Roulette is U.S. style with a zero and double zero, which are green. All other numbers, up to 36, are red or black. Some casinos have a roulette wheel (the kind you see in 007 movies). All have the canasta, a round cage in which numbered ping-pong balls are whirled. You can bet the numbers or red or black, odd or even, sections of number, or even rows. You buy colored chips. Usually the buy-in is 5000 colones ($14.60). And unless you specify differently, are worth 100 colones each. Or you can buy dollar chips. The different colored chips are only to differentiate your chips from someone else’s. If you are a heavy bettor, be sure to ask what the maximum is because if you put out more and win, you will be paid only on the maximum bet allowed. 

The pay-off is 35 to 1 if you a bet a number "straight up" The pay-off goes down the more numbers you cover with one chip. To cover groups of numbers (like all odd numbers, or all black numbers) you can play the outside. If you bet the numbers, you’ll have to put at least four chips out there. The minimum on outside bets that pay two to 1 is a stack of five. On bets that pay even money, the minimum is usually 10 chips, whether dollars or colones. 

Most casinos do not pay you your winnings in cash at the tables. They will write a check which you cash in at the caja, or cashier. In some, you change your playing chips for "fichas de valor" and cash them in at the caja. 

Although the casinos in San Jose may not compete with those of Las Vegas or Cannes for size or glamour, they have their own particular offerings. All of them serve free drinks to gamblers, including fruit drinks; many of them serve free food. 

The Colonial regularly serves bocas to the players, and has special dinners; both the Aurola and the Barcelo Amon serve a free buffet (the Aurola on Fridays and Saturdays), and the Gran Hotel and the Del Rey will bring you a plate of food at your table. Some have periodic "rifas" worth thousands of colones, so don’t throw away that little numbered piece of paper they give you. It may be the only thing you win all evening. 

More Jo Stuart columns can be found HERE.

The roller coaster is smaller-scale than elsewhere, but there still are thrills along the Palmares midway.
Don't miss Patricia Martin's report on Manuel Antonio and Quepos
CLICK HERE
Pacific view

Graphic based on temperature measurements from space show the development of much hotter than normal areas in the far western Pacific. Costa Rica is colored in black in the upper left. Temperatures appear above normal off the Pacific coast, too. 

Temperatures range from 14.5 to 29.8 Celsius (53.7 to 76.7 Fahrenheit), according to the scale below.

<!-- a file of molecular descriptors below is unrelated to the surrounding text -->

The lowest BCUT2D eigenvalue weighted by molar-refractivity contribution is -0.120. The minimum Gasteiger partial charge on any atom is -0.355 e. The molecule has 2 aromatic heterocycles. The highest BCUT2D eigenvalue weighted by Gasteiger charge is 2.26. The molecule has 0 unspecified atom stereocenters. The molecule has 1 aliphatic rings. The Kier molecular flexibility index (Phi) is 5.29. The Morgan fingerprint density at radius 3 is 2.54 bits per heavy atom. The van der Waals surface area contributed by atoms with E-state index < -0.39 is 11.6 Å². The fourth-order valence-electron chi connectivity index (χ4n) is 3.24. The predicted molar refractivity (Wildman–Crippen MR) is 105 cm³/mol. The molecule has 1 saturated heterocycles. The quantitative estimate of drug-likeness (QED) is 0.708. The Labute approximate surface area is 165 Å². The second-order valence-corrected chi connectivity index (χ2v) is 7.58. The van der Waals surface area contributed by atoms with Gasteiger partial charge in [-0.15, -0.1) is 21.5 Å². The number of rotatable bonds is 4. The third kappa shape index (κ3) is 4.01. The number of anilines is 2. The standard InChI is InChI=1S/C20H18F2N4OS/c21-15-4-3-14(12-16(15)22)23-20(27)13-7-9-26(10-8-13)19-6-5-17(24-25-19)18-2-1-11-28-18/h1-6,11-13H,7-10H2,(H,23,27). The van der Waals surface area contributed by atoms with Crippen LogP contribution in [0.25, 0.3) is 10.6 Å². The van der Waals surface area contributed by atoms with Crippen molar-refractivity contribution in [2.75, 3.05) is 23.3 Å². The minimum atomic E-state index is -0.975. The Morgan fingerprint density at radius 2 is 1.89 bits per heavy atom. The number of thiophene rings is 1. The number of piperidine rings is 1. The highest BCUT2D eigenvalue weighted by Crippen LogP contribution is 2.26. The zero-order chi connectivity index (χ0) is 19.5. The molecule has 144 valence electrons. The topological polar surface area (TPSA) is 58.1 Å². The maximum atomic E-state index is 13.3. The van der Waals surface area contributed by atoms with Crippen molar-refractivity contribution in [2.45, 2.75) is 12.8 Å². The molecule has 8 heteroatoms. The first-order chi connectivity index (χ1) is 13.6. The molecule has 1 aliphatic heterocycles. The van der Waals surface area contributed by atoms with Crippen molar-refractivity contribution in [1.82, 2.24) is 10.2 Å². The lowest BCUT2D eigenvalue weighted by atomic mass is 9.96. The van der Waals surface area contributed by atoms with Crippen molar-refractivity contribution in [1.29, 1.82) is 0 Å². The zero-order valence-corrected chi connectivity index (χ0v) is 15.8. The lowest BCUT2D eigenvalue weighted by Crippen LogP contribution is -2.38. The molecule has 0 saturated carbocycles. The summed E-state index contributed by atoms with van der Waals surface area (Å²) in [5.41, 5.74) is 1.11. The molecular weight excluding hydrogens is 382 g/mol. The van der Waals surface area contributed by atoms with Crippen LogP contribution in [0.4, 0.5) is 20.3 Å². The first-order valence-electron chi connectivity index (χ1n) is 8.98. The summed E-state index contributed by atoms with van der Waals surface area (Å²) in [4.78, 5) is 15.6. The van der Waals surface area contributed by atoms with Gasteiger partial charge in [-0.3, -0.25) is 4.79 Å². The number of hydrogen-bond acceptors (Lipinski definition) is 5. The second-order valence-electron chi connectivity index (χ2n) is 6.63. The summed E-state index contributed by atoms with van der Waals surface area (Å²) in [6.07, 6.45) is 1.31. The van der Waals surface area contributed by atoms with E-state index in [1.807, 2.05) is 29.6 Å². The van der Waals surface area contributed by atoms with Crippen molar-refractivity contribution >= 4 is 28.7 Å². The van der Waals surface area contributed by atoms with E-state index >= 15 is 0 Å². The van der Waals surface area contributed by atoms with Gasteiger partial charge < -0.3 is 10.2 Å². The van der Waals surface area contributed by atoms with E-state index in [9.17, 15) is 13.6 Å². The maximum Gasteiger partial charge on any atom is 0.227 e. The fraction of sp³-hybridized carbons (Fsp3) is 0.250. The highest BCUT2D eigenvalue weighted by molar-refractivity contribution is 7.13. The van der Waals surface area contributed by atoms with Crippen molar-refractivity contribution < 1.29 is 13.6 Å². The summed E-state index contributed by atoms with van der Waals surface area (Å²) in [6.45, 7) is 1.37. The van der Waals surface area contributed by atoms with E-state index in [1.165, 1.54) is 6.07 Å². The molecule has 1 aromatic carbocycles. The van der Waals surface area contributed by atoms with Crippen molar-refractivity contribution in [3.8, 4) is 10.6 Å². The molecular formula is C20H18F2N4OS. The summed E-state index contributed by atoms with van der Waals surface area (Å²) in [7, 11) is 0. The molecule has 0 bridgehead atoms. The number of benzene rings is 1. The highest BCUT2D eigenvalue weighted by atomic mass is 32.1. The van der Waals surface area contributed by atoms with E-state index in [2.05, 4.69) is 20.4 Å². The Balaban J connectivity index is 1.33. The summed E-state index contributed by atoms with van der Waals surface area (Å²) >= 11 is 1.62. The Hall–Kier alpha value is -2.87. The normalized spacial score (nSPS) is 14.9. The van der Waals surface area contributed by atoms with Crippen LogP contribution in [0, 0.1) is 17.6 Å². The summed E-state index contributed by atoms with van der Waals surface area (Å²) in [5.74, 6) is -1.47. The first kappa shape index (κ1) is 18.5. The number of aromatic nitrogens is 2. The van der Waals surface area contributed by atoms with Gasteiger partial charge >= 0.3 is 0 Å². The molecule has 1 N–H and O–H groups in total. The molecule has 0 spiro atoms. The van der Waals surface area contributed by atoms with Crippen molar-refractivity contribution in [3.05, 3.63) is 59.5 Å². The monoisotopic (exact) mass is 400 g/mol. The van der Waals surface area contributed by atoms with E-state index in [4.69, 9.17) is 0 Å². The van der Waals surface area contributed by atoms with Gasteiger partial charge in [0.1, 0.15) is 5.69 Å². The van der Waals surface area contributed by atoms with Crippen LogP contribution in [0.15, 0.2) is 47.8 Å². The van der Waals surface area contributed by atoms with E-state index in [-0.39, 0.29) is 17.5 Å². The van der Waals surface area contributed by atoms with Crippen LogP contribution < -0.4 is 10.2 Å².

National Oceanic and Atmospheric Administration 
graphic based on imagry from space
New 'El Niño' might be now growing in far Pacific
Special to A.M. Costa Rica

WASHINGTON — The National Oceanic and Atmospheric Administration (NOAA) has observed warming in the Pacific that could lead to the development of an El Niño weather system over the next few months. NOAA announced the findings, cautioning that it is too early to predict how significant the weather pattern may become.

The first signs of a developing El Niño are likely to be spotted in the tropical Pacific, according to NOAA, where Indonesia may experience seasonal rains less severe than normal. NOAA said it will be closely monitoring the changes in the Pacific weather patterns, and updating the public regularly.

The last El Niño took place in 1997-98, causing severe flooding rains and significant damage in the United States. Costa Rica and the United States are not expected to see its potential impacts until late summer, through the fall and into next winter.

"The magnitude of an El Niño determines the severity of its impacts," said Vernon Kousky, a climate specialist. "At this point, it is too early to predict if this El Niño might develop along the same lines as the 1997-98 episode, or be weaker," said Kousky.

The announcement is strongly supported by enhanced cloudiness and precipitation occurring over the equatorial central Pacific for the first time since the 1997-98 El Niño episode, the agency said. Indications for a warm episode, or El Niño, in the tropical Pacific was first noted in August 2001. 

"Considering the observed oceanic and atmospheric circulation patterns and their recent evolution, it seems most likely that warm-episode conditions will develop in the tropical Pacific over the next 3-6 months," said Kousky.

"The first region on the globe to experience El Niño's impacts would be in the tropical Pacific," said Kousky. "Indonesia is likely to realize some relief from torrential rains. If El Niño develops as is presently indicated, the Pacific northwest will experience wetter than normal conditions in the fall. In the winter, Louisiana eastward to Florida, and possibly southern California, could also experience wetter than normal conditions, and the northern Great Plains will experience warmer than normal conditions."

The last El Niño took place in 1997-1998 and was extremely severe. NOAA's long range prediction of this El Niño led California to conduct major mitigation efforts leading to the reduction in losses of about $1 billion.

Historically, El Niño episodes have occurred every two to seven years and can last up to 12 months. More information can be found here:

NOAA's Climate Prediction Center: http://www.cpc.ncep.noaa.gov/
 

NOAA's El Niño Theme Page: http://www.pmel.noaa.gov/tao/elnino/nino-home.html
 

NOAA's El Niño Home Page: http://www.elnino.noaa.gov/

Two persons killed
when vehicle flips

By the A.M. Costa Rica staff

Two persons died Thursday morning near the town of Orotina and five young people suffered injuries when a Land Rover heading to San José from Jacó overturned.

The dead were identified as the driver, Andrés Orlich Madrigal, 18, and Andrea Córdoba Sanabría, also 18, said the Judicial Investigating Organization.

Motocyclist evades ambush
on road in Bello Horizonte

By the A.M. Costa Rica staff

Two men tried to ambush a motorcyclist about 8 a.m. Thursday in Bello Horizonte about 150 meters (about 490 feet) south of the principal entrance from the highway to Escazú.